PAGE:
Skip to main content

Tough Choices Ahead

August 29, 2011 - I was reading today that birdwatchers in California are disturbed because of the deaths of six Golden Eagles that collided with wind turbines. Some of the most enjoyable hours of my adult life have been spent birdwatching, and my concern regarding birds' plummeting populations has gone on for a long time now. Certainly the loss of these majestic birds hits home for a number of reasons: 1) the dead birds were found and accounted for, which had to be unnerving because 2) they are extremely large birds, as American birds go; 3) wind turbines are still a relatively new technology with which we are only beginning to grow accustomed; and 4) all of us in the birdwatching community realize there are lots of other accidents that can and do happen to birds every day, particularly the young, inexperienced birds.

The reason I mention the fact that the birds were seen and identified is that so, so many of "our birds" winter in Central and South America, where loss of habitat due to deforestation has played havoc with warblers and songbirds for decades. Their passing goes largely unremarked; we know only that the numbers of birds making the return trip continue to decline. We cannot see the individual birds searching desperately for a place to nest, or for food for nestlings (Bugs and larvae that used to live in or on the trees). What we cannot see, we cannot mourn as deeply.

Deforestation is, of course, a cause of global warming, since trees remove carbon dioxide from the air. The reason the wind turbines exist in the first place is to replace fossil fuels, the burning of which is another cause of global warming. Deforestation is once again occurring, every bit as massively as it did in the Amazon, but this time in the boreal forests of Canada, in order to make way for tar sands oil pipelines. Not only does the loss of so many trees rob birds of places to live, it robs all mammals of clean air to breathe. The more trees we lose, the dirtier the air will get.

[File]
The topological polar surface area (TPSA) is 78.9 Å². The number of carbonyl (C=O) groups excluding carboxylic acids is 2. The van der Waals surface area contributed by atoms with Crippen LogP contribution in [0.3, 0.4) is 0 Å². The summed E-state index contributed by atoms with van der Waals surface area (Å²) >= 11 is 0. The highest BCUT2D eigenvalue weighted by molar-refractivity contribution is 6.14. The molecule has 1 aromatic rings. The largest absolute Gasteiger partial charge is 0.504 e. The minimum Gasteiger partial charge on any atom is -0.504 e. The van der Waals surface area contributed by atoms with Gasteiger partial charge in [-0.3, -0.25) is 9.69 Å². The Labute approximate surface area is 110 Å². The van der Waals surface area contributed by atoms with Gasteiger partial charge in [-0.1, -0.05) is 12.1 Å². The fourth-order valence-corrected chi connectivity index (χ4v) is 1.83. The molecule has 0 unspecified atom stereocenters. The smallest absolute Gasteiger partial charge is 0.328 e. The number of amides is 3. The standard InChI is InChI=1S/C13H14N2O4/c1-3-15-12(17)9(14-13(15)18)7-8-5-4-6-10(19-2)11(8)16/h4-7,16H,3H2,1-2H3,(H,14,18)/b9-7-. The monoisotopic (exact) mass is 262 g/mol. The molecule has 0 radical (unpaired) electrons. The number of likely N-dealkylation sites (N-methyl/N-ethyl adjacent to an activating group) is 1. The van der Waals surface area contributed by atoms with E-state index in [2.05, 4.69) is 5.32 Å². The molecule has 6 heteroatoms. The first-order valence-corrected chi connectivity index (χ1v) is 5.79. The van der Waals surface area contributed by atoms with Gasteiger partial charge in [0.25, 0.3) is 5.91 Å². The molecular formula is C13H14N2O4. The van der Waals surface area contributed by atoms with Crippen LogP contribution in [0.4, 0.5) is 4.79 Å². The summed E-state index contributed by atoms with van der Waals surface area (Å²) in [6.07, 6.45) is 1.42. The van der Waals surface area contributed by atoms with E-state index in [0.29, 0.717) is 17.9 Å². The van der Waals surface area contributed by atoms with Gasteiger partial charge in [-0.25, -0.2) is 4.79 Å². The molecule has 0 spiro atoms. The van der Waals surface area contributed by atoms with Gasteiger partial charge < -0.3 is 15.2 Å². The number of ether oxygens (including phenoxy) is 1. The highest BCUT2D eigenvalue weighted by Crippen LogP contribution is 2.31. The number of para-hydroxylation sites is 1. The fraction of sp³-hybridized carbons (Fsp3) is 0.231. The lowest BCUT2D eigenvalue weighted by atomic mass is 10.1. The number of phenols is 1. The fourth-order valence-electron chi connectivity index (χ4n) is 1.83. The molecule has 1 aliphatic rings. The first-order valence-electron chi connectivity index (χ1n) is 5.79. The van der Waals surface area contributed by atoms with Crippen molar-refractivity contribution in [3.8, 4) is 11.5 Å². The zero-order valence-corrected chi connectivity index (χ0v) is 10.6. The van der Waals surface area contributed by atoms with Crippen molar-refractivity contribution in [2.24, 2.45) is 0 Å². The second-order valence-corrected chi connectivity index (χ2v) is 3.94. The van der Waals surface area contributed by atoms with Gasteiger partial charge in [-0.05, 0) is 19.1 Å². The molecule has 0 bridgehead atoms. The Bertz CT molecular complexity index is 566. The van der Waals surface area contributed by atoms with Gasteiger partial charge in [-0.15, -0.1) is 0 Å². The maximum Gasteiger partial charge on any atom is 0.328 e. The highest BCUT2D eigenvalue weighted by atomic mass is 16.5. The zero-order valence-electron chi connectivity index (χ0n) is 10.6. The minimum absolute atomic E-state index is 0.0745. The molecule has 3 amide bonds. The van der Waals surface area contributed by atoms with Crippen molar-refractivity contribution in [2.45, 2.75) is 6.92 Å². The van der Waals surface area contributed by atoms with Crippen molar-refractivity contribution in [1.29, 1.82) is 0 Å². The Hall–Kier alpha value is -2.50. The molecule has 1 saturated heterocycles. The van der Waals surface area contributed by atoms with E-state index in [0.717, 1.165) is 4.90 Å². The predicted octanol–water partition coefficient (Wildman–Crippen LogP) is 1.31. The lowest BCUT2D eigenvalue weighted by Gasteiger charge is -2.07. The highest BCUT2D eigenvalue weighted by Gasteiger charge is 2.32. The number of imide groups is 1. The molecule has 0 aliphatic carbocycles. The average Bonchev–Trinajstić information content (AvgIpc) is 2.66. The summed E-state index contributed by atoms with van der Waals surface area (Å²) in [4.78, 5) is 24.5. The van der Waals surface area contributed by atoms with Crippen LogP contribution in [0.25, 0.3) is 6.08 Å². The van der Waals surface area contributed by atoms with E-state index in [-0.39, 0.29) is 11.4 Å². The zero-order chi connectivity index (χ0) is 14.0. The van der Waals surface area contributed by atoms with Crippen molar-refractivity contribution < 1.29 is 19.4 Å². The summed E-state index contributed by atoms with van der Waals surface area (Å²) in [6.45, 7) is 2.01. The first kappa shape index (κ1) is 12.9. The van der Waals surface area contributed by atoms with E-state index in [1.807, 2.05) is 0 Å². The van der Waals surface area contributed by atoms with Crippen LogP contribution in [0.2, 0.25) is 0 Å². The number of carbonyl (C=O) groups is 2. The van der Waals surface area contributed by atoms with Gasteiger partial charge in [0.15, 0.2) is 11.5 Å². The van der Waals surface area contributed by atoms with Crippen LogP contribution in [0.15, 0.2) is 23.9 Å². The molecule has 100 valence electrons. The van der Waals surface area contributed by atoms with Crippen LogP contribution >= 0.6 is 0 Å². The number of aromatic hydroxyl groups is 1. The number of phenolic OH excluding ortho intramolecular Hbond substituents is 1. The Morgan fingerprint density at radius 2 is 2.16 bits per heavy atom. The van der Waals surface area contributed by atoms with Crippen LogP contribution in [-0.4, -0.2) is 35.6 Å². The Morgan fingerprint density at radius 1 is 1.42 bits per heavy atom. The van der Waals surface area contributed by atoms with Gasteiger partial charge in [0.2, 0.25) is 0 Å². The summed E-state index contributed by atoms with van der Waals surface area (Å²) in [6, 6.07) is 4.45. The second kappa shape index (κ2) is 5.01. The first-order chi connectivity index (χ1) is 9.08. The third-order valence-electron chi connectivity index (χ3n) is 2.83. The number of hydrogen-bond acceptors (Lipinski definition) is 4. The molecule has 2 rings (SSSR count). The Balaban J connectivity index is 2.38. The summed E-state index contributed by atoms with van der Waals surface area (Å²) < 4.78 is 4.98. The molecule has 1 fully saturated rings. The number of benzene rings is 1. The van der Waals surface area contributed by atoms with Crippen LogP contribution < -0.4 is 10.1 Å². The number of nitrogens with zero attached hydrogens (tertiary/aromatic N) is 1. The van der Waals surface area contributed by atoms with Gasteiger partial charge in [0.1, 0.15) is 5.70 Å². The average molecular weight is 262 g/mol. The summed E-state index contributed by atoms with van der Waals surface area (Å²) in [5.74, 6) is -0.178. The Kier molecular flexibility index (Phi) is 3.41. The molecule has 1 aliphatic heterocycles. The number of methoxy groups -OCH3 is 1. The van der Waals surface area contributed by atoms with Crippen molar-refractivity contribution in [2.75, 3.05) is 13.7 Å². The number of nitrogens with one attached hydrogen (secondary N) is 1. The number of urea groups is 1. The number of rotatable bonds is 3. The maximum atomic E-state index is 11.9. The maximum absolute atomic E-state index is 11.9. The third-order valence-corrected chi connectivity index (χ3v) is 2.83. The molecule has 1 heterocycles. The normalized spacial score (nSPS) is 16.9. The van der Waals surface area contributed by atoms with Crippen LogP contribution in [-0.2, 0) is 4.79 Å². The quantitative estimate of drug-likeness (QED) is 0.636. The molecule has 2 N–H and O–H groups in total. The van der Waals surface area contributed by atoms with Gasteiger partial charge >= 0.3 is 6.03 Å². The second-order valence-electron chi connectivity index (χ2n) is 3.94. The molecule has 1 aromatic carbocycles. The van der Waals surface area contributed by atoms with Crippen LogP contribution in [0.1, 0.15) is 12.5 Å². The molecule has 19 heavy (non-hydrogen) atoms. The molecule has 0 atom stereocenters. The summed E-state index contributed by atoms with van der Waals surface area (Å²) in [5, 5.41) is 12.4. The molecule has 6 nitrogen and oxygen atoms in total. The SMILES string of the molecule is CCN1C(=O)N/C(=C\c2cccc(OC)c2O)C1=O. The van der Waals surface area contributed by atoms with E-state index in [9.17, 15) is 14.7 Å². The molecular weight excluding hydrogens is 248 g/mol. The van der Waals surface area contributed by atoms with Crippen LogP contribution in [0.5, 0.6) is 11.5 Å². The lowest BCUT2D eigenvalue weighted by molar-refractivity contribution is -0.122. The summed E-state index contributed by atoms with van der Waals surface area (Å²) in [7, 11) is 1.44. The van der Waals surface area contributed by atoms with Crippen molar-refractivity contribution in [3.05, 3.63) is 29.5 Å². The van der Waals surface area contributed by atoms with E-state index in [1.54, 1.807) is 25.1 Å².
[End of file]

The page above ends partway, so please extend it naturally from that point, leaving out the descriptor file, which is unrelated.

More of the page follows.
Ultimately, I'm not really very torn. We need those wind turbines. Lots of them. Yes, counting big or little dead birds causes the animal lover's or nature lover's heart to skip a beat, whether they've been felled by a wind turbine, or by tall buildings that go dark at night, a common mishap in cities all across the country. Wind turbines will never put millions of all kinds of creatures to death, however. Global warming will. I do not exaggerate. Climate change could well end up endangering most species on the planet, humans included. Alternate or renewable sources of energy that do not pollute are essential if the earth is to have a future. When you see a wind turbine, imagine the lives saved by the air being made a little bit cleaner.

And speaking of cleaner air - did you know that there's a system that removes nitrous oxides, sulfur dioxide, mercury, and other chemical effluents from the emissions given off by fossil-fuel burning power plants? It's been developed by a company in Israel called Lextran, and it works - roughly - like this: liquid is sprayed down an emissions tower, and as the droplets encounter toxins, they convert them into safer substances by means of chemical reactions. The converted droplets fall to the floor of the tower, where they are collected. Because many, if not most, countries are enforcing more rigorous air pollution standards, Lextran has potential customers all over the world. Their first two customers are Rumania and China.

Comments

Popular posts from this blog

New World Environmental Leader?

March 5, 2017 - China's coal consumption dropped for the third year in a row in 2016.  This, coupled with the country's shift away from heavy industry, could well portend cleaner air and water. As you know, cleaner air in China means cleaner air everywhere. With a population of 1.35 billion people, China currently produces twice as much carbon dioxide in the form of emissions as the United States.

Given that the US has a population less than 1/4 the size of China's, their emissions would quadruple our own, if their standard of living matched ours. Thank goodness it doesn't. Be aware, however, that the government of China is transitioning to an economy based on consumer spending. That could spell trouble.

In the meantime, China's National Bureau of Statistics indicates that China's coal consumption fell by 4.7 percent in 2016. Coal's share of total energy consumed fell to 62% in 2016, from 64% in 2015. In the United States, by contrast, the government pledge…